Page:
Cryptosporidiosis: a Cause of Diarrhea in Bangladesh

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  • Laboratory Sciences Division, International Centre for Diarrhoeal Disease Research, Division of Geographic Medicine, Johns Hopkins University, Baltimore, Maryland, Bangladesh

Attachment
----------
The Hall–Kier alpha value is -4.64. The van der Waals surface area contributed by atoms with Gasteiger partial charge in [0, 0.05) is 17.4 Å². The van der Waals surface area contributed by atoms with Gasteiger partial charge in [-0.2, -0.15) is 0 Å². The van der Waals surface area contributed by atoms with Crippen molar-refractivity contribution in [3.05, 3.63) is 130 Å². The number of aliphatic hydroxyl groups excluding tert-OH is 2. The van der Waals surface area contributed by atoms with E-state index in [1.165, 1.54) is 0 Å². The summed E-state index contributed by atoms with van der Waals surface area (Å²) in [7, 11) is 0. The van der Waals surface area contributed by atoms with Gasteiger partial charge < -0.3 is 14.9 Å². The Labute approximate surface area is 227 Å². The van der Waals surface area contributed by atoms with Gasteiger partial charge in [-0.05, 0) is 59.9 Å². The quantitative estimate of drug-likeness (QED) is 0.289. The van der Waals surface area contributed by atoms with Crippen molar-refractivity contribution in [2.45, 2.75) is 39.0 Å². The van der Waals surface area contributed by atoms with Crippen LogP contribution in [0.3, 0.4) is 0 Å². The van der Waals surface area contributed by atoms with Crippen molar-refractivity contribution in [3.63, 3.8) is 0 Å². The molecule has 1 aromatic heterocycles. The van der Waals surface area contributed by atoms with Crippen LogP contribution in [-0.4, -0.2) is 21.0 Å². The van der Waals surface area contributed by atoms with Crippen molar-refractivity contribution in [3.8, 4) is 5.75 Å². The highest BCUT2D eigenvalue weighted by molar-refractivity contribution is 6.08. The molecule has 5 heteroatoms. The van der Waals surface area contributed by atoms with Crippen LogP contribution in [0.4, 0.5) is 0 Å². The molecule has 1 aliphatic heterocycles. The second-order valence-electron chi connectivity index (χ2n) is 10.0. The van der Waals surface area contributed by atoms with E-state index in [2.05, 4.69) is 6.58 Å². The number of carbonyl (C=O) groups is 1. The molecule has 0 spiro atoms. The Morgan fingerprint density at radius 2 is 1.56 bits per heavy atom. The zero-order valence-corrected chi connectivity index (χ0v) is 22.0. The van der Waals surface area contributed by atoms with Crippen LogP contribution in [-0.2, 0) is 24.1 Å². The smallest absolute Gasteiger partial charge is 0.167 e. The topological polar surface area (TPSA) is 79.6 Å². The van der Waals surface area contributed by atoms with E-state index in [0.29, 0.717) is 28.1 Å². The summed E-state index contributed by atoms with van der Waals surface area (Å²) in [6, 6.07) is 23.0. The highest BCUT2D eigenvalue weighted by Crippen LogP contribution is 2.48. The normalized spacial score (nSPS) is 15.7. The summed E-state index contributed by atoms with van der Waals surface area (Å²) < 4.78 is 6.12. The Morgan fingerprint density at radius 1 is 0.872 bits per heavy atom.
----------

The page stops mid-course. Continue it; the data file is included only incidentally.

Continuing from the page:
Fecal samples from diarrheal patients and non-diarrheal controls were examined for Cryptosporidium oocysts in a year-long prospective study at a diarrhea treatment center in Dhaka, Bangladesh. Cryptosporidium oocysts were detected in 42 (3%) of 1,382 diarrheal patients but in none of 235 non-diarrheal controls. In 32 (76%) of 42 patients, no other enteropathogens were detected. Children <5 years of age were more commonly infected than older children (4.8% vs. 1.6%, P > 0.05) and adults (4.8% vs. 0.2%, P < 0.01). A higher number of cases were detected during hot and humid months (April–July). Nineteen children <5 years of age (index cases) and their 71 family members were followed for 3 weeks after the release of the index cases from the hospital. Diarrhea continued for >14 days (persistent diarrhea) in 8 (32%) index children. Cryptosporidium oocysts were detected in 1 (12.5%) of 8 family members who developed diarrhea during the follow-up period. Index cases excreted oocysts for 3–28 days (12.37 ± 8.35 days). Almost all the patients recovered with oral rehydration. Cryptosporidium ssp. cause self-limited diarrhea episodes in children <5 years of age in Bangladesh, with a low frequency of intrafamilial transmission.